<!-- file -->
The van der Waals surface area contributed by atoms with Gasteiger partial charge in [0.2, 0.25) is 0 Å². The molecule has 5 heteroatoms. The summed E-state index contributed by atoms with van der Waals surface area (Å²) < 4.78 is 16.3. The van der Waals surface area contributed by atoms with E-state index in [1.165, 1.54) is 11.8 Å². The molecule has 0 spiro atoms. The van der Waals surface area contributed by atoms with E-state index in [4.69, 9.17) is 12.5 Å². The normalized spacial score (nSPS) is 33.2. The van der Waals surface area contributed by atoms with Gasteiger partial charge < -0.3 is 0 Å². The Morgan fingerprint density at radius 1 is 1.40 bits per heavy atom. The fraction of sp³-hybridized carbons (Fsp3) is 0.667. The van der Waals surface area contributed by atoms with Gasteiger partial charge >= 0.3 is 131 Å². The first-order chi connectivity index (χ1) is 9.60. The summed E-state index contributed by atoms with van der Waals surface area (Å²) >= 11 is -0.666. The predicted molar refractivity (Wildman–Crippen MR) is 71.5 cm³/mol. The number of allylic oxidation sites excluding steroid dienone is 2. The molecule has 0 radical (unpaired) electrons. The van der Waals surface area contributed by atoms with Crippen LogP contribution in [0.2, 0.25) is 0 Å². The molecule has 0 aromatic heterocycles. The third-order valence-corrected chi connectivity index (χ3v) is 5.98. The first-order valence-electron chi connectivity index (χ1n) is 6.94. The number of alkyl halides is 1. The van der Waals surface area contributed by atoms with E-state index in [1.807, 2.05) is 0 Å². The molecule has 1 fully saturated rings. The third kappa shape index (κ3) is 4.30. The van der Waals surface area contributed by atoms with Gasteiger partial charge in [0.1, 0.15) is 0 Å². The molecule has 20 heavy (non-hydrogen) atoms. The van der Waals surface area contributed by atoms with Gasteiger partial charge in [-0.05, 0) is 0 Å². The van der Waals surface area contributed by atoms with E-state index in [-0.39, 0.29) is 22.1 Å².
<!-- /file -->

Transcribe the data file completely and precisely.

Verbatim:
The van der Waals surface area contributed by atoms with Gasteiger partial charge in [0.2, 0.25) is 0 Å². The molecule has 5 heteroatoms. The summed E-state index contributed by atoms with van der Waals surface area (Å²) < 4.78 is 16.3. The van der Waals surface area contributed by atoms with E-state index in [1.165, 1.54) is 11.8 Å². The molecule has 0 spiro atoms. The van der Waals surface area contributed by atoms with E-state index in [4.69, 9.17) is 12.5 Å². The normalized spacial score (nSPS) is 33.2. The van der Waals surface area contributed by atoms with Gasteiger partial charge < -0.3 is 0 Å². The Morgan fingerprint density at radius 1 is 1.40 bits per heavy atom. The fraction of sp³-hybridized carbons (Fsp3) is 0.667. The van der Waals surface area contributed by atoms with Gasteiger partial charge >= 0.3 is 131 Å². The first-order chi connectivity index (χ1) is 9.60. The summed E-state index contributed by atoms with van der Waals surface area (Å²) >= 11 is -0.666. The predicted molar refractivity (Wildman–Crippen MR) is 71.5 cm³/mol. The number of allylic oxidation sites excluding steroid dienone is 2. The molecule has 0 radical (unpaired) electrons. The van der Waals surface area contributed by atoms with Crippen LogP contribution in [0.2, 0.25) is 0 Å². The molecule has 0 aromatic heterocycles. The third-order valence-corrected chi connectivity index (χ3v) is 5.98. The first-order valence-electron chi connectivity index (χ1n) is 6.94. The number of alkyl halides is 1. The van der Waals surface area contributed by atoms with E-state index in [1.807, 2.05) is 0 Å². The molecule has 1 fully saturated rings. The third kappa shape index (κ3) is 4.30. The van der Waals surface area contributed by atoms with Gasteiger partial charge in [0.1, 0.15) is 0 Å². The molecule has 20 heavy (non-hydrogen) atoms. The van der Waals surface area contributed by atoms with Gasteiger partial charge in [-0.05, 0) is 0 Å². The van der Waals surface area contributed by atoms with E-state index in [-0.39, 0.29) is 22.1 Å².